Oahu hotels fill up in the wake of Maui wildfires

Hotels on Oahu are seeing occupancy spike in the wake of the West Maui wildfires as tourists and others displaced by the disaster divert to neighboring Hawaiian islands.

According to STR data for Aug. 13 to 19, Oahu achieved the second-highest occupancy rate in the nation for the week, at 88.4%.

STR cited the devastating wildfires as the primary contributor to Oahu’s standout performance, with Maui concurrently reporting significant year-over-year declines in occupancy. Maui’s occupancy was down 27.6%, to 49%, for the week ended Aug. 19.

Despite this steep occupancy decline, Hawaiian hospitality and tourism leaders are emphasizing that properties in unaffected parts of Maui remain operational and open for business.

• Related: On the Record with Hawaii Tourism’s Ilihia Gionson

Maui hotels damaged or destroyed

STR parent company CoStar reported that five Maui properties, comprising 1,904 rooms, sustained damage or were destroyed in the wildfires, representing roughly 2% of total room supply in the Maui market.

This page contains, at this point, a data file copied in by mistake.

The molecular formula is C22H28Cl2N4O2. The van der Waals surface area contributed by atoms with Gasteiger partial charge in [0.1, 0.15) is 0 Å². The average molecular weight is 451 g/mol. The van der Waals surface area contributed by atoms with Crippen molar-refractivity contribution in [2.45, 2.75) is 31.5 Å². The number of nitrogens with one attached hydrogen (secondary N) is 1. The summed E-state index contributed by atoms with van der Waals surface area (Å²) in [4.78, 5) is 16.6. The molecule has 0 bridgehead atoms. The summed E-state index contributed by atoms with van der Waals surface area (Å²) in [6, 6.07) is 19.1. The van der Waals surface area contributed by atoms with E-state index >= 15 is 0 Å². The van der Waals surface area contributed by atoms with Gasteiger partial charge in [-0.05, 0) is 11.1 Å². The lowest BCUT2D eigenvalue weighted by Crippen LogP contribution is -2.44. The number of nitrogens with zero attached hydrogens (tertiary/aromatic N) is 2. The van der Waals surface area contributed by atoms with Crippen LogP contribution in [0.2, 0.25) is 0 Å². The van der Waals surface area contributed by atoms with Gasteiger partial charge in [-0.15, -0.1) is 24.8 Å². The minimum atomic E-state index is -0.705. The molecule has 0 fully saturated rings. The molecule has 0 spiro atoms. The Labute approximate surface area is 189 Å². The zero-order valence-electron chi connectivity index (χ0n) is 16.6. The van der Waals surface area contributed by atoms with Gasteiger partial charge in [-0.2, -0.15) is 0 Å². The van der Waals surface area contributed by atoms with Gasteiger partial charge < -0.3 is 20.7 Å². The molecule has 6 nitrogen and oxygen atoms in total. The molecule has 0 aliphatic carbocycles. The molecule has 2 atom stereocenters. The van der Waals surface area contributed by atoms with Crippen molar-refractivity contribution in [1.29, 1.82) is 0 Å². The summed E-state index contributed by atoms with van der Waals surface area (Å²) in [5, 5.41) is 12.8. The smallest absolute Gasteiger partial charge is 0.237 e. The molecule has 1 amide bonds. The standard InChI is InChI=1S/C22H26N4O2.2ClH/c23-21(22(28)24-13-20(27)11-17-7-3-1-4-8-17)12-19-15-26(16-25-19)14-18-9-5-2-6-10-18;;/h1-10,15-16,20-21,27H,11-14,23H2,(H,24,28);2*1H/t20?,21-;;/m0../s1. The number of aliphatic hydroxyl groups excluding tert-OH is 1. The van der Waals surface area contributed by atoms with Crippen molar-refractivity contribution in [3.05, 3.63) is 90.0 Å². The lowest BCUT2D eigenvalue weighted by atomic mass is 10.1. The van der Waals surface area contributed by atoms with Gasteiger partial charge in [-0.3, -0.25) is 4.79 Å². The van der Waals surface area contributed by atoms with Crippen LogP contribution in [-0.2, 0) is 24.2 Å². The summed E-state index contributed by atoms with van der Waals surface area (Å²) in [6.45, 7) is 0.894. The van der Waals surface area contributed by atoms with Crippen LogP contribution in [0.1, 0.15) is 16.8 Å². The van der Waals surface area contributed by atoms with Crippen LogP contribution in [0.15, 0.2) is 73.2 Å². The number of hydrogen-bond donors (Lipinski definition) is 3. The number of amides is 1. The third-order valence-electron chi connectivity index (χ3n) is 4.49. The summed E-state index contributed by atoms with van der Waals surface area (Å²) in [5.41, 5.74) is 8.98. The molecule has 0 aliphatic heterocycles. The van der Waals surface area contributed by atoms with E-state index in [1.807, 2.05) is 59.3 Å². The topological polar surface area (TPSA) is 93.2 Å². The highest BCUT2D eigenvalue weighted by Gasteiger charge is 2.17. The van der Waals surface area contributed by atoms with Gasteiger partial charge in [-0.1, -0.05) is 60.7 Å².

Among those properties lost were the Best Western Pioneer Inn and Outrigger Resorts & Hotels’ Plantation Inn, both located in downtown Lahaina.

Arrival numbers across the Islands

Air arrival data this month appears to show a similar picture.

Domestic air arrivals to Honolulu, the primary city on Oahu, have been flat to up compared with 2022 as well as 2019 since the fires broke out, according to data from the state’s Department of Business, Economic Development and Tourism. For example, arrivals to Honolulu were up 9.1% year-over-year on Aug. 15 and up 7.8% on Aug. 16.

The Big Island also saw domestic arrival gains year-over-year, though the picture was more mixed on Kauai. Nevertheless, all three islands have seen strong arrival growth when compared with 2019. (The department does not break out international arrival traffic to specific islands on its website.)

On Maui, however, domestic air passenger traffic is down significantly. Arrivals have dropped in the 60% to 70% range year-over-year since mid-August, according to the state.

Rebecca Tobin contributed to this report.

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